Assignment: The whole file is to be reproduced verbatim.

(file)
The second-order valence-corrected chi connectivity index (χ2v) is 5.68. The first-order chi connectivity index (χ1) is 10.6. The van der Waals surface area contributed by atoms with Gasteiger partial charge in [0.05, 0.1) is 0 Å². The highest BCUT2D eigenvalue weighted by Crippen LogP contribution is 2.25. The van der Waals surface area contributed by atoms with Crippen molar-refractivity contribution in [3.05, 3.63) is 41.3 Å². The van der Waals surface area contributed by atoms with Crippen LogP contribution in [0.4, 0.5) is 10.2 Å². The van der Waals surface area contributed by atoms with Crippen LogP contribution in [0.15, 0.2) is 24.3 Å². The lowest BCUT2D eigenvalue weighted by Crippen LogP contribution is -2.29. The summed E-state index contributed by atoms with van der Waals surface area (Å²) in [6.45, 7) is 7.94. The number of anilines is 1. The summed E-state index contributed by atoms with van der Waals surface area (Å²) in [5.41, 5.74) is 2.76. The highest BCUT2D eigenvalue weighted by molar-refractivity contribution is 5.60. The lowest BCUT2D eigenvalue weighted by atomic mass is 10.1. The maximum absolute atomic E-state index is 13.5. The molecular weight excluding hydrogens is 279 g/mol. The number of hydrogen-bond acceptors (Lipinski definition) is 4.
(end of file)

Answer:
The second-order valence-corrected chi connectivity index (χ2v) is 5.68. The first-order chi connectivity index (χ1) is 10.6. The van der Waals surface area contributed by atoms with Gasteiger partial charge in [0.05, 0.1) is 0 Å². The highest BCUT2D eigenvalue weighted by Crippen LogP contribution is 2.25. The van der Waals surface area contributed by atoms with Crippen molar-refractivity contribution in [3.05, 3.63) is 41.3 Å². The van der Waals surface area contributed by atoms with Crippen LogP contribution in [0.4, 0.5) is 10.2 Å². The van der Waals surface area contributed by atoms with Crippen LogP contribution in [0.15, 0.2) is 24.3 Å². The lowest BCUT2D eigenvalue weighted by Crippen LogP contribution is -2.29. The summed E-state index contributed by atoms with van der Waals surface area (Å²) in [6.45, 7) is 7.94. The number of anilines is 1. The summed E-state index contributed by atoms with van der Waals surface area (Å²) in [5.41, 5.74) is 2.76. The highest BCUT2D eigenvalue weighted by molar-refractivity contribution is 5.60. The lowest BCUT2D eigenvalue weighted by atomic mass is 10.1. The maximum absolute atomic E-state index is 13.5. The molecular weight excluding hydrogens is 279 g/mol. The number of hydrogen-bond acceptors (Lipinski definition) is 4.